The sad South Cariboo statistic

One in four children in our area is living in poverty

  • Jan. 14, 2016 12:00 p.m.

By Lisa De Paoli

In November 2015, the BC Child Poverty Report Card reported one out of five children in British Columbia lives in poverty.

Even worse, in the South Cariboo, one in four children is poor. Even worse than that, one in two children of single parents lives in poverty.

Look around you – just think – when you see four children running down the street one or two of these children are living in poverty.

Most likely they do not have access to nutritious food, live in poorly maintained housing, cannot participate in recreational activities, do not have transportation and are bullied by other children because they are different.

Many of their parents work hard for a minimum wage, cannot afford quality child care and argue constantly about money.

Many of their parents are traumatized through abuse and neglect in their childhood, experience depression and anxiety and often deal with the violence of domestic abuse.

In addition to these daily struggles of children in our community, our society and we, as taxpayers, also suffer.

Poverty results in poor school performance and increased education costs, prevalent mental and chronic illnesses and increased health care costs – to name a few.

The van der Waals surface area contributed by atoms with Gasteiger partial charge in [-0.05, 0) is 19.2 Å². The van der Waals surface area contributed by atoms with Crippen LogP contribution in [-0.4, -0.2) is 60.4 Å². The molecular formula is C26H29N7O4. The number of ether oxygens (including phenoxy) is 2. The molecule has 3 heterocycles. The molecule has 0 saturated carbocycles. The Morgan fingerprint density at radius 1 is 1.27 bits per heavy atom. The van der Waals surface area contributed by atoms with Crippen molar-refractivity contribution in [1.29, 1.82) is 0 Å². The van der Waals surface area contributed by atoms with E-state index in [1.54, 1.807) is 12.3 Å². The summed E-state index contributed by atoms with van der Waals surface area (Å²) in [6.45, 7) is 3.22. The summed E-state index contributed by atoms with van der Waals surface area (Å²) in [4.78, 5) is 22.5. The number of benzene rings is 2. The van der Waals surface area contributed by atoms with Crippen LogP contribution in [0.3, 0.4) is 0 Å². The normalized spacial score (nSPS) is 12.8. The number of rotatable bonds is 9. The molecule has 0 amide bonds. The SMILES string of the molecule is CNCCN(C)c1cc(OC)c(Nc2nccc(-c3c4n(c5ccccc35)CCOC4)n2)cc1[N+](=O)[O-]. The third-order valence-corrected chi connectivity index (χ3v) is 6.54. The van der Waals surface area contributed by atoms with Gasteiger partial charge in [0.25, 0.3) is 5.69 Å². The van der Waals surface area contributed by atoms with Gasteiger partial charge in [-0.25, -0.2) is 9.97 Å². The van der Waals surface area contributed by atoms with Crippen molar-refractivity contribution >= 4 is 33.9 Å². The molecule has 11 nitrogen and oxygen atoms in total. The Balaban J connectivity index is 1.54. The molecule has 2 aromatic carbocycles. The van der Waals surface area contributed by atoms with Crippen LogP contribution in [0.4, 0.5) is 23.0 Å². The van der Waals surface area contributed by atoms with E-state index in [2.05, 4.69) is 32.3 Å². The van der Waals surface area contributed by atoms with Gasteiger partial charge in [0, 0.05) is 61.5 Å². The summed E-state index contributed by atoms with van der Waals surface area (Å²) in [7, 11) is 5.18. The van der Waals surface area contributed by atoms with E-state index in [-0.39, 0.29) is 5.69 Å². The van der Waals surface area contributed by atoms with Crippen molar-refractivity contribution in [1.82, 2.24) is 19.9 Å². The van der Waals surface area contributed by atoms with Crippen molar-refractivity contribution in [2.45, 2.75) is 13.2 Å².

Most importantly, poverty results in children not achieving their full potential – perhaps one of our children in poverty could have cured cancer, eliminated climate change, won a Nobel Peace Prize but we will never know – living in poverty prevents them from achieving their full potential.

Our children in poverty did not choose this life – our society has allowed these conditions to continue.

We can make a positive difference and stand up for our children who don’t have a voice.

The BC Child and Youth Advocacy Coalition calls on us to tell our provincial government to adopt a comprehensive provincial poverty reduction plan with legislated targets and timelines, a cabinet minister with the authority and responsibility to ensure government is achieving its targets on time, and a goal to reduce B.C.’s child poverty rate to seven per cent or lower by 2020.

To achieve this goal the BC Child and Youth Advocacy Coalition has developed 21 recommendations including:

Raise minimum wage to $15 per hour. Index it annually and apply it to all workers.

Adopt and begin implementing $10 a Day Child Care Plan.

Increase funding for First Nations child welfare, education and health services, and develop a long term plan to eradicate poverty among aboriginal families.

Reduce the number of families in core housing need and eliminate homelessness through investments in affordable housing.

Continue to pay the children’s benefit to grandparents on Canada Pension Plan Disability after they turn 65 when they are raising their grandchildren.

To learn more, visit www.firstcallbc.org.

Lisa De Paoli is the Cariboo Family Enrichment Centre executive director.

 

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